A Comparision of tidytext and tm

Part 1: Data Structures

Sean Warlick

6 minute read

The default package for many working with text and Natural Language Processing in R has been tm. This past fall, a new package tidytext entered the ring and offers new ways to work with text in R. Having done all of my text analysis using the tm package, I thought it was time to take a look at tidytext and compare the two libraries. We’ll start the comparison by looking at the underlying data structures of the two packages.

Sean Warlick

5 minute read

Introduction {#introduction} In my recent post Learning Python, I promised an article about using python to gather data from web APIs. I was in the midst of building several functions to gather and clean real estate data from Trulia, when I received an email announcing that they were shutting down the API. While it did bring that project to an end, it did inspire me to resume a project to analyze college swimming meet results that had been long abandoned.

Sean Warlick

4 minute read

Clean up days in my apartment building netted me two computers that are perfect for running some basic experiments. The nicer of the two - a Dell Latitude C640- has a 2.40 GHz processor, 1 Gb of RAM and a 60 GB hard drive. It’s basically an over-sized Raspbery Pi. Despite the relatively low power the machine is perfect for learning how to set up an R Studio Server.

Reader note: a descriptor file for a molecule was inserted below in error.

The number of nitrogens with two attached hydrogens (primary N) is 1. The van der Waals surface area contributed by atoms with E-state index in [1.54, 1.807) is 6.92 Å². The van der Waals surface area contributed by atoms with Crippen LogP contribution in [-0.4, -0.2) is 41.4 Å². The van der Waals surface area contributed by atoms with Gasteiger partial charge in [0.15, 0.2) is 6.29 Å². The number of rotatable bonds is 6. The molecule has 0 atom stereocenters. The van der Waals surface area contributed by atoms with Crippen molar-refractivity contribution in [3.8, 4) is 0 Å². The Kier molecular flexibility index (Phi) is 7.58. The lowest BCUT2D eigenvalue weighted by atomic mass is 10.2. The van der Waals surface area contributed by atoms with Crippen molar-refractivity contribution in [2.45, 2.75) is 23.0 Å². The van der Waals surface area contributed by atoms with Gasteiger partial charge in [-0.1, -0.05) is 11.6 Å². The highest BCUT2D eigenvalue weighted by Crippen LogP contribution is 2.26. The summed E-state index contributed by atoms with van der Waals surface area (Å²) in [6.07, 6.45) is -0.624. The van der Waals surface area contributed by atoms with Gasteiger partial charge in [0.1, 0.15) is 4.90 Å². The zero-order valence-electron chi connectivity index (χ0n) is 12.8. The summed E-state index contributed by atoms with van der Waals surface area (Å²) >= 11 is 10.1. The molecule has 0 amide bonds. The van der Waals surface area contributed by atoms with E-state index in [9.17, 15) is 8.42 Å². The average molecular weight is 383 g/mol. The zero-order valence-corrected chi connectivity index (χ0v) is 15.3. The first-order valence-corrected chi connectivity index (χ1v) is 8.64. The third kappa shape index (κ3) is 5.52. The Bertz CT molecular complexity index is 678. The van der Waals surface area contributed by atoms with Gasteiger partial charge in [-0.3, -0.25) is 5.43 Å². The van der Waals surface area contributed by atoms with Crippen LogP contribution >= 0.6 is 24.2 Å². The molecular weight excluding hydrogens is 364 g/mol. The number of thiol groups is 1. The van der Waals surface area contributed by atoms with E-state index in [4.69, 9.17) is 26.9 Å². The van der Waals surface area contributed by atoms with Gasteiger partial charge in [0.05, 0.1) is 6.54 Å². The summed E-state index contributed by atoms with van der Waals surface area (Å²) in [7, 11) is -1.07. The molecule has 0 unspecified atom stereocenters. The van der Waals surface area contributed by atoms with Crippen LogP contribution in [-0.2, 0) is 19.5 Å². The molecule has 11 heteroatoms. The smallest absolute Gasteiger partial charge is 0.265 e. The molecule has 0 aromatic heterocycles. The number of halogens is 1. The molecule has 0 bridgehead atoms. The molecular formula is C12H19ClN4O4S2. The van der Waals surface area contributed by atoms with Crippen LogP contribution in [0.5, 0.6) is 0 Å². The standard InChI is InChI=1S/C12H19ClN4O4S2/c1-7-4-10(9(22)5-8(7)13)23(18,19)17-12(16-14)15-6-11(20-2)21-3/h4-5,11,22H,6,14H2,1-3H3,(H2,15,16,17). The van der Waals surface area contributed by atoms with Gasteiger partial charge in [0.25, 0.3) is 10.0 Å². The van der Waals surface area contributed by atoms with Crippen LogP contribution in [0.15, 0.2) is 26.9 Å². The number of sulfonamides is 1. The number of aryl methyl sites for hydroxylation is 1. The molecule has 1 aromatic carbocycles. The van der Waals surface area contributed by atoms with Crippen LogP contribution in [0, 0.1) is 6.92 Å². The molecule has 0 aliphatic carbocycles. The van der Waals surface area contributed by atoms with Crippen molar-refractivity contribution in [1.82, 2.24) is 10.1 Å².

Sean Warlick

2 minute read

In the world of ‘Data Science’ there has been a simmering debate over the advantages of R and Python. Ultimately, this debate is futile. Each language has the tools needed to produce high quality data analysis. Hoping to expand and complement my existing tool kit I’ve spent the last couple of months learning Python. The bulk of my learning has been through Coursera’s Python For Everybody Specialization. Developed by Dr. Charles Severance at the University of Michigan, the material is presented with dynamic and detailed lectures.

Sean Warlick

4 minute read

Last Week I had the pleasure to attend a talk given by Hadley Wickham to the Statistical Programming DC Meetup. It was great to have Hadley speak to the group about developing fluent interfaces for R. While the talk was aimed at using Pure, Predictable and Pipeable functions to do software (package) development, these ideas can also be applied to data analysis to create more readable code. In both software development and data analysis, it is important to create code that is easy to read for collaboration and reproducibility.